Sometimes, when posh nightclub owners or interior decorators are faced with a big, blank wall, they decide to do something to break up the space. "We should put something on this wall. Some art, like a painting," they think to themselves. "Like, that one with the black lines and the coloured boxes. Yeah, a Mondrian, that's what I need!"
The result is that Mondrian's paintings are now found in all sorts of places that are trying to look hipper than they really are. Places like hotel lobbies or reception desks. No one is actually supposed to look at the art, and this is a problem.
Have you ever looked at a Mondrian? Like, really looked? I saw a print raggedly framed and fixed to a wall in Metro, a nightclub in Calgary. I attempted to discover what the painting was trying to "say". I stared: There was blue, red, and yellow pushed to the edges of the frame by four imposing white rectangles in the centre, with thick black outlines. Suddenly, I got it; absence, loss, betrayal, disconectedness. That's what the painting was saying! And here it was, full of negative energy, on the wall at a nightclub, a place where it's assumed everyone is happy.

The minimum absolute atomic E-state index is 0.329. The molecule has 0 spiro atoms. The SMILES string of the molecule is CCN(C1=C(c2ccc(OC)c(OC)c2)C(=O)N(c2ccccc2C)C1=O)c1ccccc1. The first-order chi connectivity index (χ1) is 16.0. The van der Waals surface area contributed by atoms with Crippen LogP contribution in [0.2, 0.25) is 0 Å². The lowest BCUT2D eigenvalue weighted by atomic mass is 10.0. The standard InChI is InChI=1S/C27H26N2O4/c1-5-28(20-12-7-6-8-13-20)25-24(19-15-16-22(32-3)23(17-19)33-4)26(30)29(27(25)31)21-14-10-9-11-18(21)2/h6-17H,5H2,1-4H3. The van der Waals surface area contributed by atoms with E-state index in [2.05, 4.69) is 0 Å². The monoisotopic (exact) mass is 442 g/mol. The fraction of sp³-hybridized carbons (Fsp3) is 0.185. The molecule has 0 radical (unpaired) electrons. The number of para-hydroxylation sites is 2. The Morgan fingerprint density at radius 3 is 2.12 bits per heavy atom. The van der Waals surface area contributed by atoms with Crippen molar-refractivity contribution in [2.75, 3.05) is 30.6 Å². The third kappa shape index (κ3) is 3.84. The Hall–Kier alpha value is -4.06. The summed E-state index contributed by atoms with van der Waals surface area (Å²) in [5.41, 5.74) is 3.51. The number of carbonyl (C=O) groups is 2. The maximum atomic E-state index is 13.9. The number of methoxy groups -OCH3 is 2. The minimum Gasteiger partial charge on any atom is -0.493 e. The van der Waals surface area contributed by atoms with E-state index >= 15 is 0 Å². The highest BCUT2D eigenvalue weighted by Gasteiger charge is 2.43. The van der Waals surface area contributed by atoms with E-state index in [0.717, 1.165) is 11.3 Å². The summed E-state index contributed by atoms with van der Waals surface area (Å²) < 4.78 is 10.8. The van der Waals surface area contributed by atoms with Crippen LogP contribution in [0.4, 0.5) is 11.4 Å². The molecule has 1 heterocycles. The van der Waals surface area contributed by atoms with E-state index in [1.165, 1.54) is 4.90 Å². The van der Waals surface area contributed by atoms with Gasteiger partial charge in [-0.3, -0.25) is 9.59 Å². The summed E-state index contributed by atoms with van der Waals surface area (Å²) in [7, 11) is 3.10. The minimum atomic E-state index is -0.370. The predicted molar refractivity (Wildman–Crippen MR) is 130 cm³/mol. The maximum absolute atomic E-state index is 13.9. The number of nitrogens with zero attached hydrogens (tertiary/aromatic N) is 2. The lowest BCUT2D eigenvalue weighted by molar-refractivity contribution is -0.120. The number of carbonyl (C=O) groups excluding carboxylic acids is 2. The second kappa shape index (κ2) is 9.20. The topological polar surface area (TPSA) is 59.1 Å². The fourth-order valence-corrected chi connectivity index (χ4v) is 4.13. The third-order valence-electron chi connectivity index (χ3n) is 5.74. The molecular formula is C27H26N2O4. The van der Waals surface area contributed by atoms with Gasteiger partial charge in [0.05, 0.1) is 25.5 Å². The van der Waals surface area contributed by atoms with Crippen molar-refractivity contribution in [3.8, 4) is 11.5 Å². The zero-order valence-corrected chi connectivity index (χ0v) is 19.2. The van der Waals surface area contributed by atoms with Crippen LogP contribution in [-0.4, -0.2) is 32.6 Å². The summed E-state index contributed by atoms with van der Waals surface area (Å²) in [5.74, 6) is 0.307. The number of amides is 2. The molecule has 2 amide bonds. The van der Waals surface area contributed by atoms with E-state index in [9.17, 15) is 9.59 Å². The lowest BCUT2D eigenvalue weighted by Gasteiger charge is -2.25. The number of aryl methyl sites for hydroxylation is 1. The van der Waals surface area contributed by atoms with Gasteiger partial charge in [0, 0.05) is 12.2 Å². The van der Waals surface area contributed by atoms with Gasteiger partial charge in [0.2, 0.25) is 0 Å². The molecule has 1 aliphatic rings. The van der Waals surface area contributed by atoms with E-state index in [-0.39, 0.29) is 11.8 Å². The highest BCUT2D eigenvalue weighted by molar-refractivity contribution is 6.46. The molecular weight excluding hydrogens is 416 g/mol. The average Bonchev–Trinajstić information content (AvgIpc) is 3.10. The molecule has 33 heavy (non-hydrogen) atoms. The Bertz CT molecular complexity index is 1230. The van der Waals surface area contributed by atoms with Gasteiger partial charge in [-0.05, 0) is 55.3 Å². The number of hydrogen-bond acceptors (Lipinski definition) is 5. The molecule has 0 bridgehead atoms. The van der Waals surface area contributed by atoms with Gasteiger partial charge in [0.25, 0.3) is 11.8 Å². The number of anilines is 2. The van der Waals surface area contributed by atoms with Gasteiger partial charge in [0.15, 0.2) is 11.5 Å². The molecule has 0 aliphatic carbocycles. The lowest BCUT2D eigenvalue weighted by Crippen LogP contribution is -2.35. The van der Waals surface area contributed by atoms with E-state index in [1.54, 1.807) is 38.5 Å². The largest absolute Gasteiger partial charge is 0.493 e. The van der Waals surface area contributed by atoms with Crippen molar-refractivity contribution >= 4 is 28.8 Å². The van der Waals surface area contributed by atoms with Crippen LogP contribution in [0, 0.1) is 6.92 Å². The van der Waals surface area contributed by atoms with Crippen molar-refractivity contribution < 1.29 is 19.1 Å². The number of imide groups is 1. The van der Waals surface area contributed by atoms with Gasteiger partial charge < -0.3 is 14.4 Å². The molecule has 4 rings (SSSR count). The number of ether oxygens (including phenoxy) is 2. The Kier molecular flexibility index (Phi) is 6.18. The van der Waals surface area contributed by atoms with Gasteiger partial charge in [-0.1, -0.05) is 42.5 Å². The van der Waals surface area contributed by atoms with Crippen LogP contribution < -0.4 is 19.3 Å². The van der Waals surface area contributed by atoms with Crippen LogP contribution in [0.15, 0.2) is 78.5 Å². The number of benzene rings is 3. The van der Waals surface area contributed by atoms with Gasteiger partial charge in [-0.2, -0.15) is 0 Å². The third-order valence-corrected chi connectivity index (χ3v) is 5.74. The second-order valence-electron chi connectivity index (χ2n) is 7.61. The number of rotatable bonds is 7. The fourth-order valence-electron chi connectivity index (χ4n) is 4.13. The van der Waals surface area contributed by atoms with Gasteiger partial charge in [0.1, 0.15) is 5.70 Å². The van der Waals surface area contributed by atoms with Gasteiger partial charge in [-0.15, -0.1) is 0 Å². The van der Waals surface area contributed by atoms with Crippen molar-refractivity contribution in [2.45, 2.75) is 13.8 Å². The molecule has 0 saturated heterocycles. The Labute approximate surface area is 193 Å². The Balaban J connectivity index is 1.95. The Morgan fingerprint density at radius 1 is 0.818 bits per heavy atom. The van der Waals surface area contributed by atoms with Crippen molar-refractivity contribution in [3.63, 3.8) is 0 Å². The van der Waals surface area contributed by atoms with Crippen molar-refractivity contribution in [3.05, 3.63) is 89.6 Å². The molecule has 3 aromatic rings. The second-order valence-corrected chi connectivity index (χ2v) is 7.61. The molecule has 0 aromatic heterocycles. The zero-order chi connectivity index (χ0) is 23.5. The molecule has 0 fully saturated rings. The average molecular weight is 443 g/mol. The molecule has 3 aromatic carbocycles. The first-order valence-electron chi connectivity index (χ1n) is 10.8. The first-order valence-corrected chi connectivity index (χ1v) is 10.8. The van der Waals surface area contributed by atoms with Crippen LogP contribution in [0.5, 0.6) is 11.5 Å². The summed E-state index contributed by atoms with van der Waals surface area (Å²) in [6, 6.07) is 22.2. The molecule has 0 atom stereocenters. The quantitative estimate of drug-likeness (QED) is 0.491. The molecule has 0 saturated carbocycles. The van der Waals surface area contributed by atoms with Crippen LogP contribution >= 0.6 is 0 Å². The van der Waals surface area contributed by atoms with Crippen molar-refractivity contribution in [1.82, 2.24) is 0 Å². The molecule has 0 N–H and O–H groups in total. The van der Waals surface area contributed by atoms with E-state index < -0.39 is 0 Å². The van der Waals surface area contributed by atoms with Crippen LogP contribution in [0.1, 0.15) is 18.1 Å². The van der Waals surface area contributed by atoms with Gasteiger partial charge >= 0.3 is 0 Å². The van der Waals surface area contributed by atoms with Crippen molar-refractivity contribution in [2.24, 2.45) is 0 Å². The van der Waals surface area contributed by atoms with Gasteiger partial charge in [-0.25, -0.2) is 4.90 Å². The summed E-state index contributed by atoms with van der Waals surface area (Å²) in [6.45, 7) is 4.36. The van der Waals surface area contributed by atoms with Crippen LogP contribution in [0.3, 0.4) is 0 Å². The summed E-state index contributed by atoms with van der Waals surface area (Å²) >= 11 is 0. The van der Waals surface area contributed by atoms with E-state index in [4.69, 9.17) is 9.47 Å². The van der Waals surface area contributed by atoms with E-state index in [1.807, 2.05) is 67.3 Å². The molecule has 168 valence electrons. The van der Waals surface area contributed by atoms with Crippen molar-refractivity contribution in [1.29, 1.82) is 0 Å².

There was another Mondrian next to it, and I stared at this one. A big red square, now surrounded by white. Boasting, pride, and jealousy. The juxtaposition of the two was even more painful. What sort of message was the owner implying by these two paintings? I realized it was none at all. Did the owner actually look at these paintings? Probably not. He was just filling space. And now he's brought anger and confusion to anyone who actually tries to appreciate the prints.
So, the moral of the story is if you're going to fill space with Mondrians, at least check that the Mondrian exudes the kind of feelings you wish to associate with the room. Otherwise, you'll just make easily annoyed oversensitive critical thinkers, like me, pissed off.